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Quick Guide to an NFT Wallet


Here you are, a lucky NFT holder, with your beautiful collection in your hands. Where do you keep it? A wallet? What type of wallet then? An IPFS (no worries, we’ll find out what it means in the article)? Is that place safe enough?  Let’s find the answers and cover some options you can choose from. 

What’s an NFT?

Let’s remember the ABC. NFT is an abbreviation for a non-fungible token. It’s built using the same kind of programming as cryptocurrency, like Bitcoin ($BTC) or Ethereum ($ETH), but it’s the end, then they have different ways to go. 

Fiat money and cryptocurrencies are “fungible,” and that means they can be traded or exchanged for one another. Another crucial factor is that they are equal in value — one dollar worth another dollar; one ETH is always equivalent to another ETH. 

NFTs differs. Each NFT has a digital signature that’s why there is no way to exchange an NFT for an equal one. For example, one Bored Ape isn’t equal to another Bored Ape NFT cause they are not the same but rather unique, hence non-fungible.

An NFT is minted from digital objects that represent tangible and intangible items, such as graphic art, GIFs, video clips and sports highlights, collectibles, virtual avatars, in-game items, designer sneakers, music, real estate, etc.

Why NFT Security Is So Essential?

It seems the answer is upon the surface. NFT tokens are quite valuable, and that’s the reason why hackers are preying on them so harshly. Over the past few months,  hackers stole assets worth thousands of dollars from the Nifty Gateway marketplace accounts. However, the platform accused consumers’ lack of two-factor authentication, which made it easy for hackers to steal users’ credentials and, thus, their assets. That’s clever, isn’t it?

Such accidents make us think carefully about where and how we should store our assets. We can’t afford to be lazy and absent-minded, or what’s the point of having such costly assets without a thorough storage option?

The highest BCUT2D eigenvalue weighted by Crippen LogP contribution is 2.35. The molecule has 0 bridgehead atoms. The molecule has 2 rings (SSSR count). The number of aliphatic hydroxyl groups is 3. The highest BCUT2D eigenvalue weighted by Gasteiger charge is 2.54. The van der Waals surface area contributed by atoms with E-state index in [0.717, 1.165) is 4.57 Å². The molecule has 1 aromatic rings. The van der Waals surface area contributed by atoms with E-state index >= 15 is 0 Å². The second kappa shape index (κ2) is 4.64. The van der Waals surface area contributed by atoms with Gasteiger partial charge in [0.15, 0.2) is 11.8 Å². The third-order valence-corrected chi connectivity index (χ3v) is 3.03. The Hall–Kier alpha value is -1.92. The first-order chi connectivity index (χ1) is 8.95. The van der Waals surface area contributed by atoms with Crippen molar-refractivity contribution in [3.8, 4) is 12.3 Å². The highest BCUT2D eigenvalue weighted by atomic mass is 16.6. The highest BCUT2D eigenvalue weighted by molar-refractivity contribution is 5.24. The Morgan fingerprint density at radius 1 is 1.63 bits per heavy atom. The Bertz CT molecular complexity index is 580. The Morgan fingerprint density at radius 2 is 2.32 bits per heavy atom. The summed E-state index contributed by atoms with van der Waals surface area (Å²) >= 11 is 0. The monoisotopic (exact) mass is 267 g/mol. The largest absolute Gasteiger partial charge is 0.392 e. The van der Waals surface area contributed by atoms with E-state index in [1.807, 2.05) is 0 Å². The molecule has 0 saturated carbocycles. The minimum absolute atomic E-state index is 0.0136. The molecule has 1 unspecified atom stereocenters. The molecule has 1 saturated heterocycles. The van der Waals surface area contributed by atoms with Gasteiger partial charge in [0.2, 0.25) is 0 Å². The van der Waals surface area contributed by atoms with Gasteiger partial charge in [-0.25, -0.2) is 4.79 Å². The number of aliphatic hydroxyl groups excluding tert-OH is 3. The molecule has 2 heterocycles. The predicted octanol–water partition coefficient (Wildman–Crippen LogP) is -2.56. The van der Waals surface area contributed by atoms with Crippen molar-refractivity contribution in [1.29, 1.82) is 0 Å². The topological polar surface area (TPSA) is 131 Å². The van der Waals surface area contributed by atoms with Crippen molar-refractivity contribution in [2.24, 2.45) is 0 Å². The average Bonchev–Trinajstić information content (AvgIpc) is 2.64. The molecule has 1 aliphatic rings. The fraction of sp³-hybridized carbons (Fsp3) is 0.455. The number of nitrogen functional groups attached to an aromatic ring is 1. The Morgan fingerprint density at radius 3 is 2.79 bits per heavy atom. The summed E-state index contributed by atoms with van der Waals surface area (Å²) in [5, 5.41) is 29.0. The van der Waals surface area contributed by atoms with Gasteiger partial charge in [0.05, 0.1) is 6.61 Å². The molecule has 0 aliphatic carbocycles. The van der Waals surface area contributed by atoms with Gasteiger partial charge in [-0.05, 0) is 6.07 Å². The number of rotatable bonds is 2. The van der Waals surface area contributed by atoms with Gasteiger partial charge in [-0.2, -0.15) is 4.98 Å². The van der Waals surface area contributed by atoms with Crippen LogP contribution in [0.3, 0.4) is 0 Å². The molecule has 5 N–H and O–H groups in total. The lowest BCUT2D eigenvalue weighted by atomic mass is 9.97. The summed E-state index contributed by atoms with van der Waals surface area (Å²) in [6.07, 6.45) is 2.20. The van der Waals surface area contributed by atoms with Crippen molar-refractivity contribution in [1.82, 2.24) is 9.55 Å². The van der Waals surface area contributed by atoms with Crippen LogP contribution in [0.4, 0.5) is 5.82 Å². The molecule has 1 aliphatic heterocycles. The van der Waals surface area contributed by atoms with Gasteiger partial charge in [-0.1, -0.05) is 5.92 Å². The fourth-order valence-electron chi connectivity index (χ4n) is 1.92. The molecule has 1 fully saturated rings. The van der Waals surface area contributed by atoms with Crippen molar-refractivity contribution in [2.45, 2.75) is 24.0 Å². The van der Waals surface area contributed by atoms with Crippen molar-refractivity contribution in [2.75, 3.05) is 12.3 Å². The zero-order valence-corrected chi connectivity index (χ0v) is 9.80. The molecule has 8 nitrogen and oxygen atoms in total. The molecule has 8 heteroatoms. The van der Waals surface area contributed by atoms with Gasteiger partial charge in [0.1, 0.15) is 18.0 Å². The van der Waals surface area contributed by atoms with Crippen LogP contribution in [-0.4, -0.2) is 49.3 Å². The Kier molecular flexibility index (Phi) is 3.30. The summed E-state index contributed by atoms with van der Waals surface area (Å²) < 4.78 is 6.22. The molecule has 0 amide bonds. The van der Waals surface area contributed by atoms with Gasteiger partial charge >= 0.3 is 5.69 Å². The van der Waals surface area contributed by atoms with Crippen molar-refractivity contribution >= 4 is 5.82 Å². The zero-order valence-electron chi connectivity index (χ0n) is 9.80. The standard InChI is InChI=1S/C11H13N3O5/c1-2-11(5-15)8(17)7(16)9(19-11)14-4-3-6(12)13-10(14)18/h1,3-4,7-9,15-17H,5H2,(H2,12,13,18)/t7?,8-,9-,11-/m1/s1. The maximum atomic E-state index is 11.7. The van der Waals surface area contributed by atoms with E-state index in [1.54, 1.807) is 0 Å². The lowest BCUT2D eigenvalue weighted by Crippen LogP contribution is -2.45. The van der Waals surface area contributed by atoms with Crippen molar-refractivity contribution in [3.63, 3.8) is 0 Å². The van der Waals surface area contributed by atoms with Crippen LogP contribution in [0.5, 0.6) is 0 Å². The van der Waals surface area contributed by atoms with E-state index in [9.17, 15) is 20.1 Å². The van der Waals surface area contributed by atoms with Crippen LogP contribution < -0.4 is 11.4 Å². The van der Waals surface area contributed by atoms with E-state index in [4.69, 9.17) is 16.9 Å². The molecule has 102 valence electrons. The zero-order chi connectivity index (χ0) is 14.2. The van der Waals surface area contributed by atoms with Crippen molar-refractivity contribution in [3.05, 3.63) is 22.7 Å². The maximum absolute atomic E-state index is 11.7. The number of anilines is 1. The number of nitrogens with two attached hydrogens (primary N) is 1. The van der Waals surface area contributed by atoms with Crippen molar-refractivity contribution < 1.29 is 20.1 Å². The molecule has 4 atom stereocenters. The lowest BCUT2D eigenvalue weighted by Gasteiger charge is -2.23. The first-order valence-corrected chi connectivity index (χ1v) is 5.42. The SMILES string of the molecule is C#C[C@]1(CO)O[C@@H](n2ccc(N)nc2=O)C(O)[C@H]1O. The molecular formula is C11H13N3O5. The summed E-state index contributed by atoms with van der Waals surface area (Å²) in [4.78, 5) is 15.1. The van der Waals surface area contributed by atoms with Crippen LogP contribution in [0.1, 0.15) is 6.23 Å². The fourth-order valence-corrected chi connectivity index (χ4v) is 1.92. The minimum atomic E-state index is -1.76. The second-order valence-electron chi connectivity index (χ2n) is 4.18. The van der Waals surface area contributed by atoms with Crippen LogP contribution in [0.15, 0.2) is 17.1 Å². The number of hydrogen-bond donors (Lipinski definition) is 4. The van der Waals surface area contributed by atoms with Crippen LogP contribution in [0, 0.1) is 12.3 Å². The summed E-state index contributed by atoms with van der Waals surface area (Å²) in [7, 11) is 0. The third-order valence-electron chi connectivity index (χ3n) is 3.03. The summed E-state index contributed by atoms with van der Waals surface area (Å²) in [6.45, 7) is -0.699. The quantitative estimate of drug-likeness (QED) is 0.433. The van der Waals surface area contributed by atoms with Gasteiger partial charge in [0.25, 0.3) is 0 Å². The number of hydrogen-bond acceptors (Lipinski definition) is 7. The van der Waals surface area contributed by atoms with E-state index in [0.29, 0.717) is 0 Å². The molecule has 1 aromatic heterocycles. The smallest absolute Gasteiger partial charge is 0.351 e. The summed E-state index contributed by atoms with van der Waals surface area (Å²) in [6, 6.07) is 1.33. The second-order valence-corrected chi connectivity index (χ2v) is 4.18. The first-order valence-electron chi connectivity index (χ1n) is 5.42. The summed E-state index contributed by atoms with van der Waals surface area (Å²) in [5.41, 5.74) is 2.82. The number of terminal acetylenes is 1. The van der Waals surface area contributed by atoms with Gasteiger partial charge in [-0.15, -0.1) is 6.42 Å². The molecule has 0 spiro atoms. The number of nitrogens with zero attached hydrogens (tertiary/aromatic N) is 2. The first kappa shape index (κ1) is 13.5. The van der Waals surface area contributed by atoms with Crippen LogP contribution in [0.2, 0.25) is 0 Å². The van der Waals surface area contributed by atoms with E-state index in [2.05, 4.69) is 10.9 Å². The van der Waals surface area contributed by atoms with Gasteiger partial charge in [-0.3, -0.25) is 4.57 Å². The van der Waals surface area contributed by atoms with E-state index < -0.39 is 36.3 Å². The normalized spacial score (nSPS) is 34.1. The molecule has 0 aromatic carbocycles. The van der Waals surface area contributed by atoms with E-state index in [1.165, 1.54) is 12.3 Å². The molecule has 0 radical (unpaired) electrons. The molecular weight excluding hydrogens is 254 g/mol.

Types of Wallets for Your NFTs

Wallets for cryptocurrencies are different, and it’s up to you to choose the most convenient type. Everything depends on your demands and desires. The market is full of various options, but let’s talk about the types and their use cases closer.

Software wallets 

They are also known as hot wallets, and they are available as mobile apps, browser extensions, and desktop apps. You can secure such wallets with a strong password, seed phrase, and 2-factor authentication. 

The greatest thing about software wallets is that they are more user-friendly than the other types. They are easily accessible, so you can access your funds anywhere within a minute. 

Hardware wallets 

Hardware wallets, or cold wallets, are supposed to be the most secure wallets in the market. Hardware wallets can be an ideal alternative for those who are looking for long-term storage. That's because they create and store your private key on the device and stay entirely offline until you want to make any transactions. 

As your assets in a hardware wallet aren't stored online, they're better safe from hackers' attacks. These wallets go with a seed phrase that backup your wallet in case you ever lose the device.

Hybrid wallet